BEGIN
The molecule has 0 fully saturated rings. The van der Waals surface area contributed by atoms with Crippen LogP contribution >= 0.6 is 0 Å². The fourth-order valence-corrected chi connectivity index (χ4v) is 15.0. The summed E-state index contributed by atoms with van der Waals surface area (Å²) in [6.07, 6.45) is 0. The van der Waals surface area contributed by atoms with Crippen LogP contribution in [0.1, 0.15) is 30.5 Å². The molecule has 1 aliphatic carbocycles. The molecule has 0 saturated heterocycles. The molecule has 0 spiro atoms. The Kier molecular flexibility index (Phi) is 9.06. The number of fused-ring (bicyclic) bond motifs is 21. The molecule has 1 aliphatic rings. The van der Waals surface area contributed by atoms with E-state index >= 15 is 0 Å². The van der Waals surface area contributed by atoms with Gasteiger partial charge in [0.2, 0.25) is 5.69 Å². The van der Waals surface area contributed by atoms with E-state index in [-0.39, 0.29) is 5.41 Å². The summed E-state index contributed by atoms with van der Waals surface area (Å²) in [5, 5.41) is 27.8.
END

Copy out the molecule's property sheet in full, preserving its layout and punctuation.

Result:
The molecule has 0 fully saturated rings. The van der Waals surface area contributed by atoms with Crippen LogP contribution >= 0.6 is 0 Å². The fourth-order valence-corrected chi connectivity index (χ4v) is 15.0. The summed E-state index contributed by atoms with van der Waals surface area (Å²) in [6.07, 6.45) is 0. The van der Waals surface area contributed by atoms with Crippen LogP contribution in [0.1, 0.15) is 30.5 Å². The molecule has 1 aliphatic carbocycles. The molecule has 0 saturated heterocycles. The molecule has 0 spiro atoms. The Kier molecular flexibility index (Phi) is 9.06. The number of fused-ring (bicyclic) bond motifs is 21. The molecule has 1 aliphatic rings. The van der Waals surface area contributed by atoms with E-state index >= 15 is 0 Å². The van der Waals surface area contributed by atoms with Gasteiger partial charge in [0.2, 0.25) is 5.69 Å². The van der Waals surface area contributed by atoms with E-state index in [-0.39, 0.29) is 5.41 Å². The summed E-state index contributed by atoms with van der Waals surface area (Å²) in [5, 5.41) is 27.8.